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Expert wary over collecting trend of apps, sharing health data

As of 2016 there were more than 165,000 health and wellness apps available though the Apple App Store alone. According to Rice University medical media expert Kirsten Ostherr, the Food and Drug Administration (FDA) regulates only a fraction of those. Americans should be concerned about how these apps collect, save and share their personal health data, she said.

On Oct. 26 the U.S. Department of Health and Human Services will host a gathering of national experts to discuss “Data Privacy in the Digital Age.” Ostherr, who is a professor of English and director of Rice’s Medical Futures Lab, has been doing research on health and medical media for over 20 years, from “old” media like celluloid films used for medical education to “new” media like smartphone apps. She will present “Trust and Privacy in the Ecosystems of User-Generated Health and Medical Data” during a panel discussion.

“Members of the general public, including patients, have begun to play a newly important role in collecting data about health and disease,” Ostherr said. “With the rise of mobile apps and the growth of smartphone and wearable-device use, people’s daily lives have become experiments ‘in the wild.'”

The data collected through these devices offer new opportunities and challenges to researchers who want to gather information about human behavior outside the controlled settings of lab-based studies, she said. However, what the researchers can achieve with the user-generated health data relies heavily on participants’ willingness to share their data, even when doing so may not serve their own best interests.

“Part of my research is looking at ways the boundaries between medical and nonmedical environments are dissolving through the proliferation of apps that allow people to manage their own care outside of clinical settings,” she said. “In some ways those boundaries are breaking down because a lot of things that used to only happen inside of hospitals can happen outside of them now.”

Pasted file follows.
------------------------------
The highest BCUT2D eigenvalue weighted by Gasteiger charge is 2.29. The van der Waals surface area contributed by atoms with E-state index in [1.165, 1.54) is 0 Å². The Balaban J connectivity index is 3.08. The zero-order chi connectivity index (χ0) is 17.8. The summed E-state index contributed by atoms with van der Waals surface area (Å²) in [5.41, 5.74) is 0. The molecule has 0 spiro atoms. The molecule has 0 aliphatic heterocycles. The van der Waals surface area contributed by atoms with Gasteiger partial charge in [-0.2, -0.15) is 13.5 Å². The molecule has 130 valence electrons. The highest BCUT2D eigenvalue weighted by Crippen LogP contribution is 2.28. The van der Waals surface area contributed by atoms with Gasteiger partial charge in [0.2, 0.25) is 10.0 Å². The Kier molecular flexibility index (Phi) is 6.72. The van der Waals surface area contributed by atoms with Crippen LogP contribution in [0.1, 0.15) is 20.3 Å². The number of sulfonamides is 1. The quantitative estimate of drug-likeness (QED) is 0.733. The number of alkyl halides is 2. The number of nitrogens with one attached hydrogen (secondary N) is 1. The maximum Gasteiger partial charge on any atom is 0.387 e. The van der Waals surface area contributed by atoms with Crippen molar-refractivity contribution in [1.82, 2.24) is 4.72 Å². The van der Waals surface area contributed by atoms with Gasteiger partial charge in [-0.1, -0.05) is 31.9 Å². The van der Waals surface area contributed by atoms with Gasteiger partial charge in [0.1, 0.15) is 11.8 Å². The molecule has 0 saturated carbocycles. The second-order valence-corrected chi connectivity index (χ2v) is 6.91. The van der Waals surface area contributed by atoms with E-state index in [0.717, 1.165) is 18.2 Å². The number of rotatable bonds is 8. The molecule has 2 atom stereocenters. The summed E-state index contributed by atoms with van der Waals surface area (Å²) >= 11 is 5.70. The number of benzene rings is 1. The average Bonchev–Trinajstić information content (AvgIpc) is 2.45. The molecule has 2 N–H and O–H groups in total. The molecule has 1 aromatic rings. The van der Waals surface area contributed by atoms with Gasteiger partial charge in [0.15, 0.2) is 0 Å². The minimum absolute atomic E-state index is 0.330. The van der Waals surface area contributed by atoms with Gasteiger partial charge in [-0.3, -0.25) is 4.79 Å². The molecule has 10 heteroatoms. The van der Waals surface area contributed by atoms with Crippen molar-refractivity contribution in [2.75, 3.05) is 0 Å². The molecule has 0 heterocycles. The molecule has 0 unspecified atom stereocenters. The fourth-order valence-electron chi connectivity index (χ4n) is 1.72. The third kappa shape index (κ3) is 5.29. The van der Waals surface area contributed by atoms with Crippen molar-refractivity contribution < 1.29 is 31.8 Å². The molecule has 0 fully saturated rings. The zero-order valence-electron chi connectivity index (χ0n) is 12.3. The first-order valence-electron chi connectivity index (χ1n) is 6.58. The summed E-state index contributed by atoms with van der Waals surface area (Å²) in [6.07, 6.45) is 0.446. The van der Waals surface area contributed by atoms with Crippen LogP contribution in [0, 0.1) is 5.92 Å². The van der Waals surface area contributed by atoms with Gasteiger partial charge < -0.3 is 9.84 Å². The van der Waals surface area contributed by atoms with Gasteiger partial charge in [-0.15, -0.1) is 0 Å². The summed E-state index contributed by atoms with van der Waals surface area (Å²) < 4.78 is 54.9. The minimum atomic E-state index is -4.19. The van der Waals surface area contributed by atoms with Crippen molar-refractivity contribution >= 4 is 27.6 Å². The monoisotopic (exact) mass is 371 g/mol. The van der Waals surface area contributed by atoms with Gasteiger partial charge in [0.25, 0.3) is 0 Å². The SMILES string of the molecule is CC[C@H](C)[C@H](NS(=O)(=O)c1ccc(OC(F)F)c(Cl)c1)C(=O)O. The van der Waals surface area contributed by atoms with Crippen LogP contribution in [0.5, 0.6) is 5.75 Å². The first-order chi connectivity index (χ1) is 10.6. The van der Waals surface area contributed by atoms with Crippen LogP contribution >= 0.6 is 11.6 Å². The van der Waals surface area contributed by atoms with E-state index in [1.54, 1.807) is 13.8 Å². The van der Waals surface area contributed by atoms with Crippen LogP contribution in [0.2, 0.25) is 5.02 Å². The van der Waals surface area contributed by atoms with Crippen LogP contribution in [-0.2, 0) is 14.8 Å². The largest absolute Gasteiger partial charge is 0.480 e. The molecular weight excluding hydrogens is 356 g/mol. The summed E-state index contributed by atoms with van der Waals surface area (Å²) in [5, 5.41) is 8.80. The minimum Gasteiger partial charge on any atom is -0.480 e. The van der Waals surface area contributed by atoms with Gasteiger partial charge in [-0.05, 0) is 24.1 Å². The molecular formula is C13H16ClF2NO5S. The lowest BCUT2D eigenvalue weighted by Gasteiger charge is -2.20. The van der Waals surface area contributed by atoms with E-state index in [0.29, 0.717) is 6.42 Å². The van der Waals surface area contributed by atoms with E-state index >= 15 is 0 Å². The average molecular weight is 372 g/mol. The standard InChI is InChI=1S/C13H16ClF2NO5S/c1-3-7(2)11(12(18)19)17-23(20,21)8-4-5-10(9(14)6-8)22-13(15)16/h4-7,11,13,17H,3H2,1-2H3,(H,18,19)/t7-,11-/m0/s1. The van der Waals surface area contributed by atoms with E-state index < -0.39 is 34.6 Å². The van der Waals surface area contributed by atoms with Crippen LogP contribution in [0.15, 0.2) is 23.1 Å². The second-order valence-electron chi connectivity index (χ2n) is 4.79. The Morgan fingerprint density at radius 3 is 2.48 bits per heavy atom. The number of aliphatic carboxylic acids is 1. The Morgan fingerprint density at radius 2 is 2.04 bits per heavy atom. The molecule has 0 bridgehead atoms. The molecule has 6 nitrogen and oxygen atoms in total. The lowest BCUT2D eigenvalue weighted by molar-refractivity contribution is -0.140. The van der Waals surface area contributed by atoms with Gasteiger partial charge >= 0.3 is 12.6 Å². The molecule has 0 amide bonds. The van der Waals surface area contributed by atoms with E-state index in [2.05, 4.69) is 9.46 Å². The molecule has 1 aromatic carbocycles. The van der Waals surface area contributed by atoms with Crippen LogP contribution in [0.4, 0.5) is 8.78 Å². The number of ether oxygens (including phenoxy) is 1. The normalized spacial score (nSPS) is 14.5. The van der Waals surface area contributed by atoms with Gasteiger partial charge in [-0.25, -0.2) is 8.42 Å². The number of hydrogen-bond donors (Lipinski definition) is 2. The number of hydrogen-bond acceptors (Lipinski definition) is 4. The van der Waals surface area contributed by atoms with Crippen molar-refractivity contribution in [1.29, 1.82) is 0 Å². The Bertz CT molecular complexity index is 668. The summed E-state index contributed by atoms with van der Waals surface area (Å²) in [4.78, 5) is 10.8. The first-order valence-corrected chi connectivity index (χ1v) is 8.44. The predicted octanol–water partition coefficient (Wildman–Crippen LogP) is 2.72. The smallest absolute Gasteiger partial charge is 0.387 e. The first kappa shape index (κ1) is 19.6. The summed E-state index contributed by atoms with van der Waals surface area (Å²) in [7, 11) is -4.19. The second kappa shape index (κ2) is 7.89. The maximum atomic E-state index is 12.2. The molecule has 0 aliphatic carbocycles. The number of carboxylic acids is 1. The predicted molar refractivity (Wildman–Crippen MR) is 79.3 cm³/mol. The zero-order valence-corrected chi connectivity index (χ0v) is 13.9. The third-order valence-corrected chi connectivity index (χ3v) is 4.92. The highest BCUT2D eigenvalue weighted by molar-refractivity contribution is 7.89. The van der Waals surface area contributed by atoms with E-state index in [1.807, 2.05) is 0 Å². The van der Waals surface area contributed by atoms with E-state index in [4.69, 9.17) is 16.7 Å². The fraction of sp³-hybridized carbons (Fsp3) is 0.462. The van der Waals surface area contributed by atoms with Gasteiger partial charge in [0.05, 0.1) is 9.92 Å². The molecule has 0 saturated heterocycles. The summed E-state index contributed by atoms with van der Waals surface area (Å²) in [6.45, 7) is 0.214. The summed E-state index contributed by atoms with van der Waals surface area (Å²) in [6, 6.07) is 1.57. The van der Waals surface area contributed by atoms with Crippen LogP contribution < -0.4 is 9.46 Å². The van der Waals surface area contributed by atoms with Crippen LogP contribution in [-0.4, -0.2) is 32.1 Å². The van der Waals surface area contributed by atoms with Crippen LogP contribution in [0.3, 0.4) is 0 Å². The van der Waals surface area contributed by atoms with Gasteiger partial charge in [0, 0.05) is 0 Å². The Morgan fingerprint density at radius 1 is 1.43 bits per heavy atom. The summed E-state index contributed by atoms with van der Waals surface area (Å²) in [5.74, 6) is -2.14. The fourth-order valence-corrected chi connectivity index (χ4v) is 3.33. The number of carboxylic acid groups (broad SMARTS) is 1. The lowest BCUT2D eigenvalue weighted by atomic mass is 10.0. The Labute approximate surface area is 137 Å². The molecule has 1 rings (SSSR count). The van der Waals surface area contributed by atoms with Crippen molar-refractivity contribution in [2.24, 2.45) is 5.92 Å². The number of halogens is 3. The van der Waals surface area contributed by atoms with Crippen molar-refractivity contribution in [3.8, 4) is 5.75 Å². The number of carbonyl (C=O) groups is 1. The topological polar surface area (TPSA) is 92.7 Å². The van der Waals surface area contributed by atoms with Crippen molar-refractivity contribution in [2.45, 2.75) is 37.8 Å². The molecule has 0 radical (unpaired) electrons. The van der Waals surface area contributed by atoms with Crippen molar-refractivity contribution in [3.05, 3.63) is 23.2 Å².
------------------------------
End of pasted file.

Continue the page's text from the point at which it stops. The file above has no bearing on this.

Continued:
Federal and state policy regulations that shape how personal health data is shared are currently in place. They set rigid boundaries between traditional clinical settings or “medical domains” and domains outside of traditional clinical settings, Ostherr said. But depending on how an app is classified by the FDA, the health-related data an app collects might not be protected.

She said apps that make medical or therapeutic claims are considered a medical device and must go through the FDA procedures for approval and regulation. For some companies, that process is worth the time and effort, because their product could become covered by insurance.

But the vast majority of apps provide “helpful hints” in response to user-entered data, such as ideas for alleviating symptoms of a migraine.

“If your app carefully sidesteps claiming any kind of medical intervention, then it’s a health and wellness app and not a medical device — and it is not regulated,” Ostherr said.

Regardless of whether an app is regulated, Ostherr said, they are all “capturing tons of personal data, some of which would be classified as personal health information if it were subject to oversight by the Health Insurance Portability and Accountability Act.”

And, she said, the likelihood that the data from the unregulated health apps makes its way back into a medical setting where a patient could benefit from a physician’s review of that data is “almost nil.”

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